War of the Rebellion: Serial 044 Page 0749 Chapter XXXIX. THE GETTYSBURG CAMPAIGN.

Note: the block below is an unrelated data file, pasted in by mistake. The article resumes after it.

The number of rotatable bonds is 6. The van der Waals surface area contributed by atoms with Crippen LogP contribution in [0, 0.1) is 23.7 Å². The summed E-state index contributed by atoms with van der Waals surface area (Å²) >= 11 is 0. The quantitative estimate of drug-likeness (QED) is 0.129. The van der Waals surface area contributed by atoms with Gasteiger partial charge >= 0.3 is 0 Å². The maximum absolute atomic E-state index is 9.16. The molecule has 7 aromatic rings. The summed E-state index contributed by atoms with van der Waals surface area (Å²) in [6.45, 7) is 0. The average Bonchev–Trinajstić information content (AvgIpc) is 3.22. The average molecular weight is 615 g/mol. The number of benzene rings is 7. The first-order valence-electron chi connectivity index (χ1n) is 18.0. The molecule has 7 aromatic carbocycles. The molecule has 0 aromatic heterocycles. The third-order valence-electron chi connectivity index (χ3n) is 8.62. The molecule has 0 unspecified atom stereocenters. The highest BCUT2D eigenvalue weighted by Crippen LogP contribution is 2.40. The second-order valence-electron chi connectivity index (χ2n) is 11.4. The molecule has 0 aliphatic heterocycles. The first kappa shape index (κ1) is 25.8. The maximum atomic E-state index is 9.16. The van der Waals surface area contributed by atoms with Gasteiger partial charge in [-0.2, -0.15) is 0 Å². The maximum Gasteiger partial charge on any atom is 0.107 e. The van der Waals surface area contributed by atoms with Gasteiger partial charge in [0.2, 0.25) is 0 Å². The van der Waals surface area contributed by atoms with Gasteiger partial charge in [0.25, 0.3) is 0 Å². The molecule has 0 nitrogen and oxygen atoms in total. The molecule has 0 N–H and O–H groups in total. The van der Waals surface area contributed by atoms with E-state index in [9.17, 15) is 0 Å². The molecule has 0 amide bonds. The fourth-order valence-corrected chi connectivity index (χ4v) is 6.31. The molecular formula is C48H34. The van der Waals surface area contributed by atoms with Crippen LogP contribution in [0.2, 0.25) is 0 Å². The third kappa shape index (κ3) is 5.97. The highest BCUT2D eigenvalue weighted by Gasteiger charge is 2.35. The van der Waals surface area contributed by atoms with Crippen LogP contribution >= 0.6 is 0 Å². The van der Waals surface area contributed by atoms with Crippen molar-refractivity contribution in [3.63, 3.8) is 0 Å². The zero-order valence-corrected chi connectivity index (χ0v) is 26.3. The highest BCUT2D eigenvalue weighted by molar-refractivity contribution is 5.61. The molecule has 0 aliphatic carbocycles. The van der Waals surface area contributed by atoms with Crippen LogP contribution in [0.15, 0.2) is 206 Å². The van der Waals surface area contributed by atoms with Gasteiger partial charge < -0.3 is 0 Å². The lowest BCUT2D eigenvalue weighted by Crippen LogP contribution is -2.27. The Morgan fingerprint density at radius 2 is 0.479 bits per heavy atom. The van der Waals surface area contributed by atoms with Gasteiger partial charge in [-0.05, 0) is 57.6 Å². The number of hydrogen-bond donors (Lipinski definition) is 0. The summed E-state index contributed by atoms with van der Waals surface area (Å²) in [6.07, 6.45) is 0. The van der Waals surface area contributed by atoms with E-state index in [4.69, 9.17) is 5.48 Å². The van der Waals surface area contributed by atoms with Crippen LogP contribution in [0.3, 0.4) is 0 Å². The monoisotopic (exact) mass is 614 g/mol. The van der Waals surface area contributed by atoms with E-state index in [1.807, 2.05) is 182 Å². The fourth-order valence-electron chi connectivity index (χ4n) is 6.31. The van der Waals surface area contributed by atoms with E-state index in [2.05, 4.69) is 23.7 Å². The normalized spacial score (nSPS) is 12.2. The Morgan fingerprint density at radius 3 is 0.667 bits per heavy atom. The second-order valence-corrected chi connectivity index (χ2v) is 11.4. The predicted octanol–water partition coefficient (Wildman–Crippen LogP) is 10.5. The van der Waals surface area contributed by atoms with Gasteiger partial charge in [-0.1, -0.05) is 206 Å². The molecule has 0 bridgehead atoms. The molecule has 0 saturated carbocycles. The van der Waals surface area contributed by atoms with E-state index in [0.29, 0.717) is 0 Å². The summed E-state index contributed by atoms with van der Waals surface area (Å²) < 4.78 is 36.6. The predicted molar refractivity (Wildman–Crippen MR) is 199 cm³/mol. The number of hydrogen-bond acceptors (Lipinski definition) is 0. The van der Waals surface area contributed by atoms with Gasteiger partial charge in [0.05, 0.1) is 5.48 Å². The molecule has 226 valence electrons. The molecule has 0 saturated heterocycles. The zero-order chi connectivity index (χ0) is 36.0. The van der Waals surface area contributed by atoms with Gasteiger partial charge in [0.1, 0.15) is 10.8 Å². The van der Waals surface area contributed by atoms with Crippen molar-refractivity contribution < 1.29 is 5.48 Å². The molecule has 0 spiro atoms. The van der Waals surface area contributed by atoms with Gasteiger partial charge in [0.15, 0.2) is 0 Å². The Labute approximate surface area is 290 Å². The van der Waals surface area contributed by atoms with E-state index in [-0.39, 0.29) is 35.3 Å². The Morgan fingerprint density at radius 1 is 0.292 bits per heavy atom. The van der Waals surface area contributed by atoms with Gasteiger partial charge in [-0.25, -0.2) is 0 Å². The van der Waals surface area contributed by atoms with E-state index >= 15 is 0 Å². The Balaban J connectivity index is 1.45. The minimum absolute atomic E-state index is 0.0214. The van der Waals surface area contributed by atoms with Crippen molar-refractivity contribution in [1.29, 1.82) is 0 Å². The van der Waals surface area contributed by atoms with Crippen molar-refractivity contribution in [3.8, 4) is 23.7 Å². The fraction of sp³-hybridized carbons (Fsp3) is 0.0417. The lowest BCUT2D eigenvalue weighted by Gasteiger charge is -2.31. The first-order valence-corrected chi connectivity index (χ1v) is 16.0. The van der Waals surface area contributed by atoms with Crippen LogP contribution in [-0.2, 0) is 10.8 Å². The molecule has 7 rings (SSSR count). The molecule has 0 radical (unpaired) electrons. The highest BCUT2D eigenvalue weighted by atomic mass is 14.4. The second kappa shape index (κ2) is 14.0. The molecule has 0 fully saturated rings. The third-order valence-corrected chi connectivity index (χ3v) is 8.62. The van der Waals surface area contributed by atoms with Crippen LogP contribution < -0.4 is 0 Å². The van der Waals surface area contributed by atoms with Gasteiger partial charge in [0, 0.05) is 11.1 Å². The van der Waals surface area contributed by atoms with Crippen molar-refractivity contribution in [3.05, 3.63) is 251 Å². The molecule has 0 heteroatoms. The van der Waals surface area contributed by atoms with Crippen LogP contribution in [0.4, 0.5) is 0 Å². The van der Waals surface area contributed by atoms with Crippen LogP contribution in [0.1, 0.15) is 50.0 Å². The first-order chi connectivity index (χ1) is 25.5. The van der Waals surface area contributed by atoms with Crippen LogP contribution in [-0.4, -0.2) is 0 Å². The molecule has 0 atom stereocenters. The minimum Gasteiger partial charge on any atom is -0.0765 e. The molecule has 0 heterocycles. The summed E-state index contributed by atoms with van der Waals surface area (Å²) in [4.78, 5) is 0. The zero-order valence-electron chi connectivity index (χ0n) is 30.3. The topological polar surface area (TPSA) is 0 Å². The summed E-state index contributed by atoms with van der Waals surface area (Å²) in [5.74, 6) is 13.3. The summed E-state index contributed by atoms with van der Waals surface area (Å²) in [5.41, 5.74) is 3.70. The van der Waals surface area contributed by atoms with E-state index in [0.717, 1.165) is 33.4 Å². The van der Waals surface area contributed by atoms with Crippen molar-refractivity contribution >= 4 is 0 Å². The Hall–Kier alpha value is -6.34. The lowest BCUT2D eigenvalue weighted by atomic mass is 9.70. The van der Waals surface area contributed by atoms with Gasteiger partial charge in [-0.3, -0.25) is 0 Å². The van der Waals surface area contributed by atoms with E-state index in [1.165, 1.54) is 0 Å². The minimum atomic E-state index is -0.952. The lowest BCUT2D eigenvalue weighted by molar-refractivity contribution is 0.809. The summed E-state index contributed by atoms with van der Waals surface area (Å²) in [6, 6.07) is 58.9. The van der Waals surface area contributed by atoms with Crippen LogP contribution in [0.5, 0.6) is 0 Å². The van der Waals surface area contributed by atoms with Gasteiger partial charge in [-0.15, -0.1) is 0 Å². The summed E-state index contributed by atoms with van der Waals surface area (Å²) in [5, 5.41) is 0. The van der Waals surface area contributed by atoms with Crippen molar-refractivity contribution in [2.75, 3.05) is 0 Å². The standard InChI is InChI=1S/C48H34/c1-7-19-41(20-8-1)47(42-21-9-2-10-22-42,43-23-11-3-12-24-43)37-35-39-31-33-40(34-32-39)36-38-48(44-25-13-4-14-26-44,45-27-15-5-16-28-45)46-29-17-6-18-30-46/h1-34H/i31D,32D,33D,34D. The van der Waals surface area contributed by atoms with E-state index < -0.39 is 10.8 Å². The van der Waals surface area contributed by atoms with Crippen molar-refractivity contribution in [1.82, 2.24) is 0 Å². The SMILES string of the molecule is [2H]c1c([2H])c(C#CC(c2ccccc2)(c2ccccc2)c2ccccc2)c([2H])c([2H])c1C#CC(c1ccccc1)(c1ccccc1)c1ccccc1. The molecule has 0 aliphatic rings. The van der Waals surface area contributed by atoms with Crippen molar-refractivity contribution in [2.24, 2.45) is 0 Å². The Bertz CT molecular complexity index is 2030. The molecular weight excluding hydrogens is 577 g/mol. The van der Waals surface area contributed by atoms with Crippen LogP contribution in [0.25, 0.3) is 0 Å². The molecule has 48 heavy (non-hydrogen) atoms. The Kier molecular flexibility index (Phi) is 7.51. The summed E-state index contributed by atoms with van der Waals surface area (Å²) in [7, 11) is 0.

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they encountered. At the same time, directions were sent to the artillery to withdraw as quickly as practicable from the edge of the woods. The cavalry did its work well, but with considerable sacrifice. The artillery took position near the brick church. Captain W. K. Martin, assistant adjutant-general, having ordered up the Eleventh and Twelfth Regiments and Thirty-fifth Battalion Virginia Cavalry, they were posted in support of the artillery. When the Sixth and Seventh Regiments could no longer withstand greatly superior numbers of footmen in the woods, they retired to the right and left of the position held by the remainder of the brigade. By this time the enemy had penetrated through the woods, showing himself in some force in the open ground. A little shelling having caused a withdrawal, an attack was deemed expedient. Colonel Harman, leading with his regiment, moved along the road, supported on the left by the Thirty-fifth Battalion and Eleventh Regiment. As the head of Colonel Harman's regiment reached the woods, it received a severe fire, and was immediately charged by cavalry. The prompt arrival of supports soon turned the tide of battle in our favor. The enemy lost here very considerably in killed and wounded and heavily in prisoners. About this time, General Hampton took position on my right, and General W. H. F. Lee notified me he was on my left. He was requested to keep up connection with me, which for some time was done, our lines making a right angle at the junction. The enemy now made his appearance in our rear, at Brandy Station and Miller's house. This was the force which early in the day was reported by Captain [D. A.] Grimsley, through me to General Stuart, as advancing from Kellysville. Two regiments having been called for to meet this force of the enemy, the Twelfth Regiment and Thirty-fifth Battalion were sent, and the Sixth Regiment soon followed in support. General Hampton having withdrawn to the east side of the railroad, this part of the field was left in my charge with only a section of artillery and one regiment of cavalry [the Eleventh], the Seventh Regiment being then well to the left, more in connection with General Lee than with myself. My position becoming isolated and my force inadequate, I had started to make closer connection with General Lee, on my left, with the view of extending his line to join our forces with those near Brandy Station and Miller's house. The artillery was moved on the Jeffersonton road, so as to secure the heights between Barbour's and Thompson's houses. Orders coming now from General Stuart to move all my artillery and cavalry on Miller's house, the Eleventh Regiment was at once put in motion, and the artillery recalled to follow. The Seventh Regiment was ordered across the hills to the same point, and General Lee notified of the movement. I arrived in time to see the Twelfth and Sixth Regiments and the Thirty-fifth Battalion clearing Miller's hill of General Pleasonton's division of Federal cavalry. This charge was followed up by the Eleventh, under Colonel Lomax. In this he captured the third and last time a battery of three pieces, the Sixth Regiment and Thirty-fifth Battalion having done so before him. Pushing his success, he divided his regiment, sending Captain [E. H.] McDonald with a squadron of his regiment he assailed three regiments of cavalry awaiting him near the depot. He routed this whole force completely. Having driven them off, he sent, by